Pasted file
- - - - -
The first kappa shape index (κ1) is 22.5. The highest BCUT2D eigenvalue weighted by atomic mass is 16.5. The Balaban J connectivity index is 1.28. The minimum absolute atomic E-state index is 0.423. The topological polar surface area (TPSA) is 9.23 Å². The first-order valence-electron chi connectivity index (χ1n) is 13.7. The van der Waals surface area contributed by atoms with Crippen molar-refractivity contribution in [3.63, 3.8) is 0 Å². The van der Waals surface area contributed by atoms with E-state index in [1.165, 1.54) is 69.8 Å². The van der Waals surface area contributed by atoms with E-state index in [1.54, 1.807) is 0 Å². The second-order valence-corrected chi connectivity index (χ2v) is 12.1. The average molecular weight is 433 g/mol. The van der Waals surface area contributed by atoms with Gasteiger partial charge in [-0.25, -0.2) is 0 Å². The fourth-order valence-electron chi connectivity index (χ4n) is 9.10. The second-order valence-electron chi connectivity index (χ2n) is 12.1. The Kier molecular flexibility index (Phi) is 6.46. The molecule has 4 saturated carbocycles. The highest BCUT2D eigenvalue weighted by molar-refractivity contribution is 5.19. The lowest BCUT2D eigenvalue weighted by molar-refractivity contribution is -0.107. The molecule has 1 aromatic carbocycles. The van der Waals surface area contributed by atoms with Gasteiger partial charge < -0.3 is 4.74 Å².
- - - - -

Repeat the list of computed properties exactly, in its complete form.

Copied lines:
The first kappa shape index (κ1) is 22.5. The highest BCUT2D eigenvalue weighted by atomic mass is 16.5. The Balaban J connectivity index is 1.28. The minimum absolute atomic E-state index is 0.423. The topological polar surface area (TPSA) is 9.23 Å². The first-order valence-electron chi connectivity index (χ1n) is 13.7. The van der Waals surface area contributed by atoms with Crippen molar-refractivity contribution in [3.63, 3.8) is 0 Å². The van der Waals surface area contributed by atoms with E-state index in [1.165, 1.54) is 69.8 Å². The van der Waals surface area contributed by atoms with E-state index in [1.54, 1.807) is 0 Å². The second-order valence-corrected chi connectivity index (χ2v) is 12.1. The average molecular weight is 433 g/mol. The van der Waals surface area contributed by atoms with Gasteiger partial charge in [-0.25, -0.2) is 0 Å². The fourth-order valence-electron chi connectivity index (χ4n) is 9.10. The second-order valence-electron chi connectivity index (χ2n) is 12.1. The Kier molecular flexibility index (Phi) is 6.46. The molecule has 4 saturated carbocycles. The highest BCUT2D eigenvalue weighted by molar-refractivity contribution is 5.19. The lowest BCUT2D eigenvalue weighted by molar-refractivity contribution is -0.107. The molecule has 1 aromatic carbocycles. The van der Waals surface area contributed by atoms with Gasteiger partial charge < -0.3 is 4.74 Å².